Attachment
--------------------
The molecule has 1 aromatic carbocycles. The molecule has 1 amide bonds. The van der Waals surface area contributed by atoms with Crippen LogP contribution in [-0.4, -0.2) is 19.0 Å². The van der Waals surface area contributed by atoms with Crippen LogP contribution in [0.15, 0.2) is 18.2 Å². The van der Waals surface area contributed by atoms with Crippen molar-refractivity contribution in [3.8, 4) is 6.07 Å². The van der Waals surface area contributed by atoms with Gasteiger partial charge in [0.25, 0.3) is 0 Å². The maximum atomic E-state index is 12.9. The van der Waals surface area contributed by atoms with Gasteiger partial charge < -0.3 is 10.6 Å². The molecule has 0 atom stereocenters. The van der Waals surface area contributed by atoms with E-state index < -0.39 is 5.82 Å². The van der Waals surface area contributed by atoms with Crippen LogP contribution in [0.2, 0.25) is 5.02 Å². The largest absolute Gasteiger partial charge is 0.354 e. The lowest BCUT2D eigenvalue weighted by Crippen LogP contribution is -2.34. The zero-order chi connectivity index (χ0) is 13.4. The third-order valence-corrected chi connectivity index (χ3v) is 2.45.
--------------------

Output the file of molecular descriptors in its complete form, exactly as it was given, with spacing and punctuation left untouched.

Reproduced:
The molecule has 1 aromatic carbocycles. The molecule has 1 amide bonds. The van der Waals surface area contributed by atoms with Crippen LogP contribution in [-0.4, -0.2) is 19.0 Å². The van der Waals surface area contributed by atoms with Crippen LogP contribution in [0.15, 0.2) is 18.2 Å². The van der Waals surface area contributed by atoms with Crippen molar-refractivity contribution in [3.8, 4) is 6.07 Å². The van der Waals surface area contributed by atoms with Gasteiger partial charge in [0.25, 0.3) is 0 Å². The maximum atomic E-state index is 12.9. The van der Waals surface area contributed by atoms with Gasteiger partial charge < -0.3 is 10.6 Å². The molecule has 0 atom stereocenters. The van der Waals surface area contributed by atoms with E-state index < -0.39 is 5.82 Å². The van der Waals surface area contributed by atoms with Crippen LogP contribution in [0.2, 0.25) is 5.02 Å². The largest absolute Gasteiger partial charge is 0.354 e. The lowest BCUT2D eigenvalue weighted by Crippen LogP contribution is -2.34. The zero-order chi connectivity index (χ0) is 13.4. The third-order valence-corrected chi connectivity index (χ3v) is 2.45.